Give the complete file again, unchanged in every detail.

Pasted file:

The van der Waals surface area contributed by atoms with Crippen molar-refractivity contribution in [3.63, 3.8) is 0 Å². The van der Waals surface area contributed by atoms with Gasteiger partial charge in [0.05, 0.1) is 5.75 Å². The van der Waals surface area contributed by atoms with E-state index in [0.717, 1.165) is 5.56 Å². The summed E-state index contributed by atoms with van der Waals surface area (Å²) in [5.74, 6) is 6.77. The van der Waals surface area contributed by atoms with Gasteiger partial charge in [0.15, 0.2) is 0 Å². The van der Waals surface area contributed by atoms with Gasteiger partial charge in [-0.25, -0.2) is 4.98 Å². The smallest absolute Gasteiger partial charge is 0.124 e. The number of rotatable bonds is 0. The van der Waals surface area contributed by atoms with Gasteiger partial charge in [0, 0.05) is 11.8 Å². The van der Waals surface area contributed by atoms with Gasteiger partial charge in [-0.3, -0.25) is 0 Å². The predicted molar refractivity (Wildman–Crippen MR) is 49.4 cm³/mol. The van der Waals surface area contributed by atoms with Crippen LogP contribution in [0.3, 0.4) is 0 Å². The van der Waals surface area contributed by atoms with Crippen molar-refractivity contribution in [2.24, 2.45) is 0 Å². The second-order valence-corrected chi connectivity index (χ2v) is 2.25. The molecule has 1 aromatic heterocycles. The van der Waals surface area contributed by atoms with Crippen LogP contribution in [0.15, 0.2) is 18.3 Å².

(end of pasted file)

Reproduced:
The van der Waals surface area contributed by atoms with Crippen molar-refractivity contribution in [3.63, 3.8) is 0 Å². The van der Waals surface area contributed by atoms with Gasteiger partial charge in [0.05, 0.1) is 5.75 Å². The van der Waals surface area contributed by atoms with E-state index in [0.717, 1.165) is 5.56 Å². The summed E-state index contributed by atoms with van der Waals surface area (Å²) in [5.74, 6) is 6.77. The van der Waals surface area contributed by atoms with Gasteiger partial charge in [0.15, 0.2) is 0 Å². The van der Waals surface area contributed by atoms with Gasteiger partial charge in [-0.25, -0.2) is 4.98 Å². The smallest absolute Gasteiger partial charge is 0.124 e. The number of rotatable bonds is 0. The van der Waals surface area contributed by atoms with Gasteiger partial charge in [0, 0.05) is 11.8 Å². The van der Waals surface area contributed by atoms with Gasteiger partial charge in [-0.3, -0.25) is 0 Å². The predicted molar refractivity (Wildman–Crippen MR) is 49.4 cm³/mol. The van der Waals surface area contributed by atoms with Crippen LogP contribution in [0.3, 0.4) is 0 Å². The van der Waals surface area contributed by atoms with Crippen molar-refractivity contribution in [2.24, 2.45) is 0 Å². The second-order valence-corrected chi connectivity index (χ2v) is 2.25. The molecule has 1 aromatic heterocycles. The van der Waals surface area contributed by atoms with Crippen LogP contribution in [0.15, 0.2) is 18.3 Å².